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Autism - Support Across the Spectrum Autism - Support Across the Spectrum

Behavior Problems

Posted by on Mar. 16, 2014 at 11:10 PM
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1 mom liked this

Hello,

I have a son who will be 12 years old on April 4th and he has high functioning Autism (which he wasn't formally diagnosed until he was 9), he also has ADHD, ODD, and Anxiety. I am having a hard time with him when it comes to discipline. He is very hard to deal with when it comes to asking him to do something such as getting dressed, eating, or other daily necessities. I am so beyond frustrated and don't know what to do anymore. Any advice?

Karbear

by on Mar. 16, 2014 at 11:10 PM
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Replies (1-10):
Anoronlight
by Bronze Member on Mar. 16, 2014 at 11:17 PM
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Something that we were told to do was, instead of taking everything way, take something away that would make an impact. For every day he doesn't do what is asked, he doesn't get that item. Now if he DOES do what is asked of him, he does get it.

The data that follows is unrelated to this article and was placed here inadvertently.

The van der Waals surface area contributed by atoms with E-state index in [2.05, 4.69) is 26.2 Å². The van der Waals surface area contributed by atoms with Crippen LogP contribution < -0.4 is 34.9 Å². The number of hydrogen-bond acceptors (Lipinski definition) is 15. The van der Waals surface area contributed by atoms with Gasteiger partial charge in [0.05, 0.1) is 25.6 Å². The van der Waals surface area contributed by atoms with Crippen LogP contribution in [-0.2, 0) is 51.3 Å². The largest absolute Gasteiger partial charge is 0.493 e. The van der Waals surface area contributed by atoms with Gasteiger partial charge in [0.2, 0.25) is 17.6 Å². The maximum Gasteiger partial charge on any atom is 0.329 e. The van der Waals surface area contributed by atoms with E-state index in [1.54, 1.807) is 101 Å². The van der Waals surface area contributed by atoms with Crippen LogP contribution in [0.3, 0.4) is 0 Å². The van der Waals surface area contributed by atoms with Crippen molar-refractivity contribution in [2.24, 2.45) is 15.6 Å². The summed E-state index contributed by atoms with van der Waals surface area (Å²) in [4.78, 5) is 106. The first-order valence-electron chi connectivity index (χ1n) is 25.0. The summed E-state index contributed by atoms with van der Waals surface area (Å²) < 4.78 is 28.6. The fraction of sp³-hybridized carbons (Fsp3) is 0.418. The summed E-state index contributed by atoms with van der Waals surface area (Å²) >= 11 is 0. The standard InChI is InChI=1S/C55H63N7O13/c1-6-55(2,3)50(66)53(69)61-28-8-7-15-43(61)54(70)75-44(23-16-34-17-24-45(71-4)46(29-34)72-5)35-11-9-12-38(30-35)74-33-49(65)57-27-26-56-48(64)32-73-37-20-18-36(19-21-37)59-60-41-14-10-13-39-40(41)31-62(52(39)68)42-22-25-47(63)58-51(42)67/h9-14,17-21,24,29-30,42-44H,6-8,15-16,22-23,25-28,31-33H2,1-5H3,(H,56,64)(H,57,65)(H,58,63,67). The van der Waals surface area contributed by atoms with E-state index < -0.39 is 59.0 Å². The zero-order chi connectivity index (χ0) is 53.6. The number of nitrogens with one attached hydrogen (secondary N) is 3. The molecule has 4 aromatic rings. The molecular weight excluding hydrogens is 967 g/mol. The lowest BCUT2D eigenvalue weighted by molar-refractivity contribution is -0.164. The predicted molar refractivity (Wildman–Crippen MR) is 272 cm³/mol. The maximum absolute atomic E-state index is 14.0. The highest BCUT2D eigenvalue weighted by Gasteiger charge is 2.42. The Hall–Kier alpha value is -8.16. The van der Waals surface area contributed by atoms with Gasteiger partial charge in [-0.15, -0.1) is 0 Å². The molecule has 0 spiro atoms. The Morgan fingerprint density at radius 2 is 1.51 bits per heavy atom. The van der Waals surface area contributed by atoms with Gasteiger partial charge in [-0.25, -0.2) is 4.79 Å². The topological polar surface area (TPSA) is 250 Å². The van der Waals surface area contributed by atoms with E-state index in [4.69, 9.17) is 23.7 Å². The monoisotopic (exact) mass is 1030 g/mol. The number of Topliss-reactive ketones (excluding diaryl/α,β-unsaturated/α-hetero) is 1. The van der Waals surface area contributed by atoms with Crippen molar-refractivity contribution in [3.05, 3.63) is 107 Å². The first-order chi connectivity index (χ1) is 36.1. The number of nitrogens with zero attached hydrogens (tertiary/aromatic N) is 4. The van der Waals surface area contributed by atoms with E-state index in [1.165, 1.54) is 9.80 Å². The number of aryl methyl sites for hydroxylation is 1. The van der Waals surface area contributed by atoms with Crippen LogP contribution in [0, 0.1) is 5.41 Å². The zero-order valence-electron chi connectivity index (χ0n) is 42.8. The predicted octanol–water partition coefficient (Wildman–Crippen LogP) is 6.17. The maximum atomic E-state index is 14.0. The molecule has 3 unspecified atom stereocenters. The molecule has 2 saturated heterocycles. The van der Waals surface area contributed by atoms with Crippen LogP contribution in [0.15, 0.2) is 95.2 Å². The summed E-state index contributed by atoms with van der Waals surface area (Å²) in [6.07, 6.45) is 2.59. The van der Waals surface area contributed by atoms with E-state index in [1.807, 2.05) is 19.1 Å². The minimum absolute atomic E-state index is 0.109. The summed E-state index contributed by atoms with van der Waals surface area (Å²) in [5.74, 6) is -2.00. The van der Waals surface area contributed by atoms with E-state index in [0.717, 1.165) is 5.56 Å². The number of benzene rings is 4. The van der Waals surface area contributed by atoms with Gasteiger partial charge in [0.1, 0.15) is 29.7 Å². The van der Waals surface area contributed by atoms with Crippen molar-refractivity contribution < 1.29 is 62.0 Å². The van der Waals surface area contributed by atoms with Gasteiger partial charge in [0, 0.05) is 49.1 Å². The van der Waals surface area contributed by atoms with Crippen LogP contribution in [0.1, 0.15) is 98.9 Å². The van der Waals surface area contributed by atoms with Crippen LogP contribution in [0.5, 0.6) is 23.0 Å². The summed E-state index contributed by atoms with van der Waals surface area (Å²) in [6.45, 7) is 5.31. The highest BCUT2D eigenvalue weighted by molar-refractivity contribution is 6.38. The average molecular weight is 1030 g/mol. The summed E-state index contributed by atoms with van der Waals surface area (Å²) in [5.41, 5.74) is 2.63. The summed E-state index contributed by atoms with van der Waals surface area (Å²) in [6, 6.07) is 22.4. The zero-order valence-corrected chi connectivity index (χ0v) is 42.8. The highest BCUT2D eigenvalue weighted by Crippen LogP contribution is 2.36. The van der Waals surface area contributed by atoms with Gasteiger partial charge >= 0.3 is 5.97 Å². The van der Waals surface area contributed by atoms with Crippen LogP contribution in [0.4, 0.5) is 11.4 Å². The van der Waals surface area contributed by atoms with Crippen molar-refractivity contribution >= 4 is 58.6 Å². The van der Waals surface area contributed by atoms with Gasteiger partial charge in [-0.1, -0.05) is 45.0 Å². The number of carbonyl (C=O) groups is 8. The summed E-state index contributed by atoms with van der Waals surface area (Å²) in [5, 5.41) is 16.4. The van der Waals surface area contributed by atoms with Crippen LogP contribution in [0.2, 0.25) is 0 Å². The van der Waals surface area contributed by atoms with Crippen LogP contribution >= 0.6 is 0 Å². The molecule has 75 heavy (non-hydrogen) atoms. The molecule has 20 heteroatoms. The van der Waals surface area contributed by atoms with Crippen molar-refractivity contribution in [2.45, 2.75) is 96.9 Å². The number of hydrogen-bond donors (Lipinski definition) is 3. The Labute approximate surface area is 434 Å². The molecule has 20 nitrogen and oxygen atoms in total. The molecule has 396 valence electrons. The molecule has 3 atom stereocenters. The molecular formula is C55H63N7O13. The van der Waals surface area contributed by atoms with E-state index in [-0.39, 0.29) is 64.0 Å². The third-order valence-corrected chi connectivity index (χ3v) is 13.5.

For instance...we lay out the expectation early. We tell our daughter that, "Ok tomorrow this is what is going to happen. In order to get friends and computer (that's what works for her), you have to do the chore I ask of you/go to school.

I reminder her as its time. Now if she doesn't do so, she doesn't get the item, but she has other options like drawing, tv, reading, playing in the backyard with no friends, etc.

Chore wise, it works fairly well and I do have to help sometimes or break it down to one thing for her to do like, "ok today I need you to put all your cloths in the hallway." or "Ok today we are going to clean one side of your room, I will help, but it needs to be done before anything else." etc etc. Feeding her dog and taking showers are expected of her, she knows that I will expect that of her period.

But additional chores I have to lay it out that way.

School is the big one though, that we are having problems with.

Hope that helps.


Oh and one more thing...hold your ground, don't give in! If he choses to NOT comply for four days, he gets four days of not acccessing whatever it is you take from him. It might get "hairy" but you have to stick to your guns on it. Eventually when he sees that, you aren't giving in, he will give. He will test you every step of the way, too.